United Kingdom/United States, 2005
U.S. Release Date:
PG (Mature Themes)
Theatrical Aspect Ratio:
Stephanie Leonidas, Gina McKee, Rob Brydon, Jason Barry
Neil Gaiman & Dave McKean
Samuel Goldwyn Company
How best to encapsulate my feelings about MirrorMask? What about: visually active, but emotionally inert? A lot of descriptors are apt: unorthodox, stylistically inventive, a labor of love, and (perhaps most importantly) a failed experiment. The central evident flaw is that, although the film may look and feel unlike other movies, the limited pleasure derived from its appearance goes only so far. When the time comes for classical elements like story and character to take over, they are unequal to the task. MirrorMask is built on a foundation of stock plot elements. The narrative is simplistic and lacking in energy, and the characters are sketched instead of fully formed.
Fantasy stories typically fall into one of several easily defined subcategories. MirrorMask is properly classified as a "quest," the most popular of these. (The Lord of the Rings is a quest tale.) Borrowing heavily from The Wizard of Oz, and to a lesser extent from Alice in Wonderland and The Chronicles of Narnia, co-creators Neil Gaiman and Dave McKean (collaborating with The Jim Henson Group, who made The Dark Crystal and Labyrinth in this genre during the 1980s) develop a simplistic tale of good and evil, and of a quest that doesn't have many interesting intermediate points between its beginning and its conclusion. MirrorMask takes place in a cold, hallucinogenic world that gradually develops a claustrophobic feel. After a while of looking at all the fascinating visuals, you begin to wonder: "Is this all there is?" Once that question becomes a certainty, the film's appeal takes a nosedive. No movie can survive on digital effects alone, no matter how uniquely they are employed.
Helena (Stephanie Leonidas) is the 15-year old daughter of circus parents. Her mother (Gina McKee) is a performer and her father (Rob Brydon) is the troupe's manager. The lifestyle doesn't appeal to Helena, who has created her own imaginary fantasy world as a means of escape from the juggling and drudgery. When her mother falls seriously ill and requires surgery, Helena finds herself in a living version of the realm she envisioned in drawings. Is she dreaming or has she been transported? It doesn't much matter, since she can't escape. The Dark Lands, which are inhabited by a variety of weird denizens (including sphinxes and flying cats), are ruled by two opposing monarchs: the Queen of Light and the Queen of Shadow (both also played by Gina McKee). The former has fallen into a coma is it becomes Helena's duty to find the MirrorMask, which will awaken the Queen of Light and keep the Queen of Shadow at bay. Helena is aided in her adventure by Valentine (Jason Berry), a companion and advisor, and impeded by a version of herself as the Dark Princess.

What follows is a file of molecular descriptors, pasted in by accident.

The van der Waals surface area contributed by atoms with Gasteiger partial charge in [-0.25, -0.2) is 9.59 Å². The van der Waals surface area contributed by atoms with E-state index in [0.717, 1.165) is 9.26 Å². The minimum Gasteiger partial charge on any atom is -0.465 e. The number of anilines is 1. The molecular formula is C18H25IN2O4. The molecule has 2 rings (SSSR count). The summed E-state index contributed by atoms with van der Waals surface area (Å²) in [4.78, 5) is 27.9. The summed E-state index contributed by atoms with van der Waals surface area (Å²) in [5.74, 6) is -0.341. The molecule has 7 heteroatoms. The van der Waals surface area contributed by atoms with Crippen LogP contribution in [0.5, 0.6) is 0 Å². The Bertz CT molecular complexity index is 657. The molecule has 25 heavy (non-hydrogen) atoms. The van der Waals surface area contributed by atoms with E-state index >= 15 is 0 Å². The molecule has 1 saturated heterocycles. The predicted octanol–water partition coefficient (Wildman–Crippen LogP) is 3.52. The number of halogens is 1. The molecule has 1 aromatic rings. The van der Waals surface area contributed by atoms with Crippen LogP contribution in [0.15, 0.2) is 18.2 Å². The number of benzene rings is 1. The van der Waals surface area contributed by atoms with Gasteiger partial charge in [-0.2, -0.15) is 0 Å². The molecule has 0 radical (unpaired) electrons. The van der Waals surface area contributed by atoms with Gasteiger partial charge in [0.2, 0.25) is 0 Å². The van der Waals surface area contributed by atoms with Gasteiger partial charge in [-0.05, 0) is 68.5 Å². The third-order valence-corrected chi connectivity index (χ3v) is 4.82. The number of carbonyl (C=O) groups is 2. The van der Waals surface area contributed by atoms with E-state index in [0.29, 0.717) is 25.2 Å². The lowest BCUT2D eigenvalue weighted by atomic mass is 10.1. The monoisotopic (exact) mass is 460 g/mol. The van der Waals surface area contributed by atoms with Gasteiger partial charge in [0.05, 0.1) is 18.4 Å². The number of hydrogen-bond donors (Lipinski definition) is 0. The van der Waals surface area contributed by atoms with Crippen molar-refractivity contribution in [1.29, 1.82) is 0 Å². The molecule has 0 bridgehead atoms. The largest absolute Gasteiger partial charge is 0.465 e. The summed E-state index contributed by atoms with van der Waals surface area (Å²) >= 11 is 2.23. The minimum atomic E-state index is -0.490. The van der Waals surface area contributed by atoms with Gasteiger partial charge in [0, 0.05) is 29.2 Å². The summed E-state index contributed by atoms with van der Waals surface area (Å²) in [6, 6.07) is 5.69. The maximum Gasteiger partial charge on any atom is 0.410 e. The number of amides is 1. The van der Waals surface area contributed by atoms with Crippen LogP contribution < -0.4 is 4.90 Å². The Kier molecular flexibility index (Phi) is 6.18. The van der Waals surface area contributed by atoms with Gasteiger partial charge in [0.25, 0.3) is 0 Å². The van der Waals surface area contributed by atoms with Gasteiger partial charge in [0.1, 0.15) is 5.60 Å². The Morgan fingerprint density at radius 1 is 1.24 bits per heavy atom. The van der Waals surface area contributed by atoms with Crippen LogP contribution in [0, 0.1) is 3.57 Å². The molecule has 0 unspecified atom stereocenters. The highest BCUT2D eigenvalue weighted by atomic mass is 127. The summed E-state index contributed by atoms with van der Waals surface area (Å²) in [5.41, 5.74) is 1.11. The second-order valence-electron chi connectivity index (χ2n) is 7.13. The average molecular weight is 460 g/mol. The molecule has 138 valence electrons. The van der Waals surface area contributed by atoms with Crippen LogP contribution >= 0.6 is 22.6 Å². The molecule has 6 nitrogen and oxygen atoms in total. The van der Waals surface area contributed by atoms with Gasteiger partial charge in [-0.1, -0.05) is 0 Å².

In The Wizard of Oz, we travel with Dorothy to a world that contains sinister elements, but also has room for lightness and cheer. The Dark Lands, on the other hand, are bleak. They are a magic place, but not a magical one. There are a lot of ideas present, few of which are fully fleshed out. The dialogue occasionally crackles and there are flashes of dark humor, but those are flourishes, not the main ingredients. More thought seems to have been put into how the film should look than what it should be about. Shot in a "digital studio," MirrorMask represents one of the new breed of movies that uses real actors in computer animated sets. It works as well here as in Sky Captain and the World of Tomorrow, but the story isn't as engaging. This is Gaiman and McKean's attempt to bring a comic book world (the medium with which they are most comfortable) to the screen. Robert Rodriguez and Frank Miller tried something similar with Sin City, to better effect.
My sense is that MirrorMask will gain a cult following. The film stands up reasonably well on multiple viewings. Some will fall in love with the style, and thus forgive the movie its narrative failings; slow, dreamy pace; and overall lack of energy. I'm not quite that forgiving. MirrorMask captivated me for about twenty minutes, then gradually lost my attention until I found myself equally absorbed with my wristwatch and the on-screen goings-on. There are worse things than to be classified as an ambitious failure, and that's the best way to describe MirrorMask.